Skip to main content

SpaceX tells workers to ditch Zoom over ‘significant’ privacy concerns

SpaceX has reportedly told its workers to stop using Zoom for teleconferencing as it has concerns over the software’s safety.

With an increasing number of people now working from home due to the coronavirus outbreak, Zoom has seen a huge uptick in usage in recent weeks. But this has also resulted in greater scrutiny of the collaboration tool’s security and privacy policies, with some experts slamming the software for not being up to the job.

Some companies have already ditched the software, including SpaceX, which this week told its workers to switch to other means of communication, according to a memo seen by Reuters.

Sent to employees on March 28, the message said: “We understand that many of us were using this tool for conferences and meeting support. Please use email, text or phone as alternate means of communication.”

It added that the decision to stop using Zoom had come amid “significant privacy and security concerns” about the teleconferencing software.

The decision by SpaceX was followed by a warning from the FBI’s Boston office earlier this week advising people to avoid making meetings on Zoom public and to keep links to meetings as private as possible. It said it was issuing the advisory after receiving multiple reports of what’s become known as “zoombombing,” where hackers disrupt Zoom meetings with inappropriate material that could include violent imagery or pornography.

NASA, which is gearing up for a historic mission with SpaceX in May, has also banned its staff from using Zoom, according to Reuters.

Adding to Zoom’s woes, investigative news outlet The Intercept recently published a piece saying that the teleconferencing software fails to deploy end-to-end encryption, which would serve to protect conversations on the platform from those outside a meeting. This is despite claims on the company’s website that end-to-end encryption is part of the service.

Instead, it deploys what is known as “transport encryption,” which means the Zoom service can access the unencrypted video and audio content of Zoom meetings. “So when you have a Zoom meeting, the video and audio content will stay private from anyone spying on your Wi-Fi, but it won’t stay private from the company,” The Intercept said.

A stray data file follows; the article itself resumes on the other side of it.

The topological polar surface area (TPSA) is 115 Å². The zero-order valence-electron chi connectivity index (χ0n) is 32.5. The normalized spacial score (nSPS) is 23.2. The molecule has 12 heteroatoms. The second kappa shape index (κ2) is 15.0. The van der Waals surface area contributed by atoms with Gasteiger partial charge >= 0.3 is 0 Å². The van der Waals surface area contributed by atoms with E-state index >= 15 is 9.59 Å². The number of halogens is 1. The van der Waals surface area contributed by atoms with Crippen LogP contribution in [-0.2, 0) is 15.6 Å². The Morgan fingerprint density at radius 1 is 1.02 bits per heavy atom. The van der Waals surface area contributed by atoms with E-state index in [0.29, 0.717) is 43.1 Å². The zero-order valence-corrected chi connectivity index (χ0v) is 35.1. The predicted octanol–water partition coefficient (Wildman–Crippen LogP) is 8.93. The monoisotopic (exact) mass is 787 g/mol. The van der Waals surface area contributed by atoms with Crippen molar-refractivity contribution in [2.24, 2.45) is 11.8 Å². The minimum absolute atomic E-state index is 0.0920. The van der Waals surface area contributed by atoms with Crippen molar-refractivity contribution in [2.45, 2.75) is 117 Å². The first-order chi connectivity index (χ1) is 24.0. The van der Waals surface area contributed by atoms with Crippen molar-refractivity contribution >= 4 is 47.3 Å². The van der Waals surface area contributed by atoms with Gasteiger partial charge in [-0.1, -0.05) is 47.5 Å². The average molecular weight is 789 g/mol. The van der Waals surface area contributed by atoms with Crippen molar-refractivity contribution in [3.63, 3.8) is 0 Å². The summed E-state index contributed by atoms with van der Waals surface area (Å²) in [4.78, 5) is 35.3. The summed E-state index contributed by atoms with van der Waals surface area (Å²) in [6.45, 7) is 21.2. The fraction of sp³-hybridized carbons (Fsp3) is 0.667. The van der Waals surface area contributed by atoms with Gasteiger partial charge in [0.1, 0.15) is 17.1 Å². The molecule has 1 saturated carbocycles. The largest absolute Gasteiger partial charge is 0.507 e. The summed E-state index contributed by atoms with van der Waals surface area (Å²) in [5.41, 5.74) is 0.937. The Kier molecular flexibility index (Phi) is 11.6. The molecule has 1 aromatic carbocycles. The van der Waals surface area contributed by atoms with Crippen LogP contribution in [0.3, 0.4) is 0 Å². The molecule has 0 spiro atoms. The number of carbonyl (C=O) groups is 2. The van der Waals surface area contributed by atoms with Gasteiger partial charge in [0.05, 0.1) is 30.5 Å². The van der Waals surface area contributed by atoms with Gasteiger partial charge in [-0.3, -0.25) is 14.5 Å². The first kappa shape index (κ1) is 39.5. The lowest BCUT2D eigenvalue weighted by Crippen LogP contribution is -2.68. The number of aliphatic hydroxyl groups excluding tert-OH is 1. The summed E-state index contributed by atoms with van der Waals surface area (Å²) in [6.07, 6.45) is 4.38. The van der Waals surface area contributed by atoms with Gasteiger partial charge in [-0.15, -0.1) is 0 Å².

An expert in the field told The Intercept that for effective end-to-end encryption, Zoom would need “some extra mechanisms” in place, adding, “It’s doable, it’s just not easy.”

Zoom, based in San Jose, California, has also come under fire in recent days over accusations that it’s been sharing some user data from its iOS app with Facebook, a matter that reportedly prompted New York attorney general Letitia James to send a letter to Zoom questioning its privacy practices. The company says it has now updated the app so that it no longer sends data to Facebook.

In a statement sent to Digital Trends on Tuesday, March 31, a company spokesperson said: “Zoom takes its users’ privacy, security, and trust extremely seriously. During the COVID-19 pandemic, we are working around-the-clock to ensure that hospitals, universities, schools, and other businesses across the world can stay connected and operational.”

Trevor Mogg
Contributing Editor
Not so many moons ago, Trevor moved from one tea-loving island nation that drives on the left (Britain) to another (Japan)…
Check out this cool NASA image of SpaceX Crew-3’s ride home
A SpaceX Crew Dragon spacecraft docked at the ISS.

A stunning image shared by NASA shows the SpaceX Crew Dragon Endurance spacecraft at the International Space Station (ISS) just a few days before it brings home the Crew-3 astronauts.

Crew Dragon Endurance docked at the International Space Station about 250 miles above Earth. NASA

Read more
NASA footage shows SpaceX Crew-4 training for ISS mission
SpaceX Crew-4 astronauts.

NASA has shared raw footage of SpaceX’s Crew-4 astronauts training for their space station mission that’s set to get underway in just a few days' time.

The 30-minute reel (below) shows NASA astronauts Kjell Lindgren, Bob Hines, and Jessica Watkins, along with Samantha Cristoforetti of the European Space Agency, undergoing a range of training techniques to prepare them for the ride to and from the International Space Station (ISS), as well as their six-month stay aboard the orbiting laboratory.

Read more
Watch the key moments from SpaceX’s spy satellite launch
A SpaceX Falcon 9 rocket heading to space.

SpaceX successfully launched a spy satellite for the U.S. National Reconnaissance Office (NRO) on the morning of Sunday, April 17.

The NROL-85 mission launched from the Vandenberg Space Force Base in California at 6:13 a.m. PT (9:13 a.m. ET).

Read more